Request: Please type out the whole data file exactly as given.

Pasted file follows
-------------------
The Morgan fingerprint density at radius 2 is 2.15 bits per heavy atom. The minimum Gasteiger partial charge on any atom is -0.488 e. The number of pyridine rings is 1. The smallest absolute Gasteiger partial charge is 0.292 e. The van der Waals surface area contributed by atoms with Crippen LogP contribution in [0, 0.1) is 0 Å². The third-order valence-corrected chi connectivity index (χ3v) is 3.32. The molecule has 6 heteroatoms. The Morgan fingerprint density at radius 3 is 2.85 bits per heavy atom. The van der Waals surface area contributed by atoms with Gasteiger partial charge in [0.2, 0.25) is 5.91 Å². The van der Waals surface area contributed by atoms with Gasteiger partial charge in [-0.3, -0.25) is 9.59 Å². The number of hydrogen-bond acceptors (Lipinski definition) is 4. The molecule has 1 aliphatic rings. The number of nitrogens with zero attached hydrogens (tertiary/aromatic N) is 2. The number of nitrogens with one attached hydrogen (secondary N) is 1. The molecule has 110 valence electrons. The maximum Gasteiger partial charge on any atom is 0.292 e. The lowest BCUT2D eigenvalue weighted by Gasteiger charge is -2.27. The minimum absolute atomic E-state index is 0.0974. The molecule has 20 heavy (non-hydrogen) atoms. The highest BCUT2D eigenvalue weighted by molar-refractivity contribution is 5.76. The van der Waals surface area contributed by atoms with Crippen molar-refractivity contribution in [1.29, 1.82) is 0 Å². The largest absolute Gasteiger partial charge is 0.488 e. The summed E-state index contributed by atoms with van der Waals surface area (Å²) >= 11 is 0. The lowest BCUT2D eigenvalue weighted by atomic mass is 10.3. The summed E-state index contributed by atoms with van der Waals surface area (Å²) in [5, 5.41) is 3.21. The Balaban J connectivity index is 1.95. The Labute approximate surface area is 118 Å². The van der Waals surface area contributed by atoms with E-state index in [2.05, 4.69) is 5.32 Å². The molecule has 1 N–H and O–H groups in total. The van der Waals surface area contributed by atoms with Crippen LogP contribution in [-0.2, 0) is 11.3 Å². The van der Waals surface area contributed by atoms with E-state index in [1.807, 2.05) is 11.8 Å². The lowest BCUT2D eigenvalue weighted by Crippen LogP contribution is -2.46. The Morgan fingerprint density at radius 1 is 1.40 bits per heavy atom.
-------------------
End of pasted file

The Morgan fingerprint density at radius 2 is 2.15 bits per heavy atom. The minimum Gasteiger partial charge on any atom is -0.488 e. The number of pyridine rings is 1. The smallest absolute Gasteiger partial charge is 0.292 e. The van der Waals surface area contributed by atoms with Crippen LogP contribution in [0, 0.1) is 0 Å². The third-order valence-corrected chi connectivity index (χ3v) is 3.32. The molecule has 6 heteroatoms. The Morgan fingerprint density at radius 3 is 2.85 bits per heavy atom. The van der Waals surface area contributed by atoms with Gasteiger partial charge in [0.2, 0.25) is 5.91 Å². The van der Waals surface area contributed by atoms with Gasteiger partial charge in [-0.3, -0.25) is 9.59 Å². The number of hydrogen-bond acceptors (Lipinski definition) is 4. The molecule has 1 aliphatic rings. The number of nitrogens with zero attached hydrogens (tertiary/aromatic N) is 2. The number of nitrogens with one attached hydrogen (secondary N) is 1. The molecule has 110 valence electrons. The maximum Gasteiger partial charge on any atom is 0.292 e. The lowest BCUT2D eigenvalue weighted by Gasteiger charge is -2.27. The minimum absolute atomic E-state index is 0.0974. The molecule has 20 heavy (non-hydrogen) atoms. The highest BCUT2D eigenvalue weighted by molar-refractivity contribution is 5.76. The van der Waals surface area contributed by atoms with Crippen molar-refractivity contribution in [1.29, 1.82) is 0 Å². The largest absolute Gasteiger partial charge is 0.488 e. The summed E-state index contributed by atoms with van der Waals surface area (Å²) >= 11 is 0. The lowest BCUT2D eigenvalue weighted by atomic mass is 10.3. The summed E-state index contributed by atoms with van der Waals surface area (Å²) in [5, 5.41) is 3.21. The Balaban J connectivity index is 1.95. The Labute approximate surface area is 118 Å². The van der Waals surface area contributed by atoms with E-state index in [2.05, 4.69) is 5.32 Å². The molecule has 1 N–H and O–H groups in total. The van der Waals surface area contributed by atoms with Crippen LogP contribution in [-0.2, 0) is 11.3 Å². The van der Waals surface area contributed by atoms with E-state index in [1.807, 2.05) is 11.8 Å². The lowest BCUT2D eigenvalue weighted by Crippen LogP contribution is -2.46. The Morgan fingerprint density at radius 1 is 1.40 bits per heavy atom.